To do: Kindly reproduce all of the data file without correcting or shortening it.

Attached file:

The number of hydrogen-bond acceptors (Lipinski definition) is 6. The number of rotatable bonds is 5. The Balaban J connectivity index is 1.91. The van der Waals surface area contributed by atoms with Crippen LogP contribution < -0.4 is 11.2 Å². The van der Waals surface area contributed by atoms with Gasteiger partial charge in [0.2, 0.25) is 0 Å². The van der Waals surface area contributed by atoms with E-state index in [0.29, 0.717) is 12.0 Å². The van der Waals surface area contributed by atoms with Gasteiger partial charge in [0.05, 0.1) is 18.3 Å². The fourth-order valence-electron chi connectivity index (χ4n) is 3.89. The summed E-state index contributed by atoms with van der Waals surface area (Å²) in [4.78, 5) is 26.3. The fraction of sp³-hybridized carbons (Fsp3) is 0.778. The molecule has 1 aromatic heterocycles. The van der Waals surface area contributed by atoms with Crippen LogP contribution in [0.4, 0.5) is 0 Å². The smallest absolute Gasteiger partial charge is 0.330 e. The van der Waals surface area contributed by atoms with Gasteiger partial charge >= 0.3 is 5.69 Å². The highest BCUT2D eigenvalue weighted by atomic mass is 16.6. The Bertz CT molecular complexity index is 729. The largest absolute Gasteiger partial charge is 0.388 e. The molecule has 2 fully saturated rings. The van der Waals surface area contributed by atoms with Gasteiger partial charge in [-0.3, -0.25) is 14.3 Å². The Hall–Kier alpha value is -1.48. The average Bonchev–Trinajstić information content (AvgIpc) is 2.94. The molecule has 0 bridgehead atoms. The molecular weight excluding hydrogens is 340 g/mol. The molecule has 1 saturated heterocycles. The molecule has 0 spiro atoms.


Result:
The number of hydrogen-bond acceptors (Lipinski definition) is 6. The number of rotatable bonds is 5. The Balaban J connectivity index is 1.91. The van der Waals surface area contributed by atoms with Crippen LogP contribution < -0.4 is 11.2 Å². The van der Waals surface area contributed by atoms with Gasteiger partial charge in [0.2, 0.25) is 0 Å². The van der Waals surface area contributed by atoms with E-state index in [0.29, 0.717) is 12.0 Å². The van der Waals surface area contributed by atoms with Gasteiger partial charge in [0.05, 0.1) is 18.3 Å². The fourth-order valence-electron chi connectivity index (χ4n) is 3.89. The summed E-state index contributed by atoms with van der Waals surface area (Å²) in [4.78, 5) is 26.3. The fraction of sp³-hybridized carbons (Fsp3) is 0.778. The molecule has 1 aromatic heterocycles. The van der Waals surface area contributed by atoms with Crippen LogP contribution in [0.4, 0.5) is 0 Å². The smallest absolute Gasteiger partial charge is 0.330 e. The van der Waals surface area contributed by atoms with Gasteiger partial charge >= 0.3 is 5.69 Å². The highest BCUT2D eigenvalue weighted by atomic mass is 16.6. The Bertz CT molecular complexity index is 729. The largest absolute Gasteiger partial charge is 0.388 e. The molecule has 2 fully saturated rings. The van der Waals surface area contributed by atoms with Gasteiger partial charge in [-0.3, -0.25) is 14.3 Å². The Hall–Kier alpha value is -1.48. The average Bonchev–Trinajstić information content (AvgIpc) is 2.94. The molecule has 0 bridgehead atoms. The molecular weight excluding hydrogens is 340 g/mol. The molecule has 1 saturated heterocycles. The molecule has 0 spiro atoms.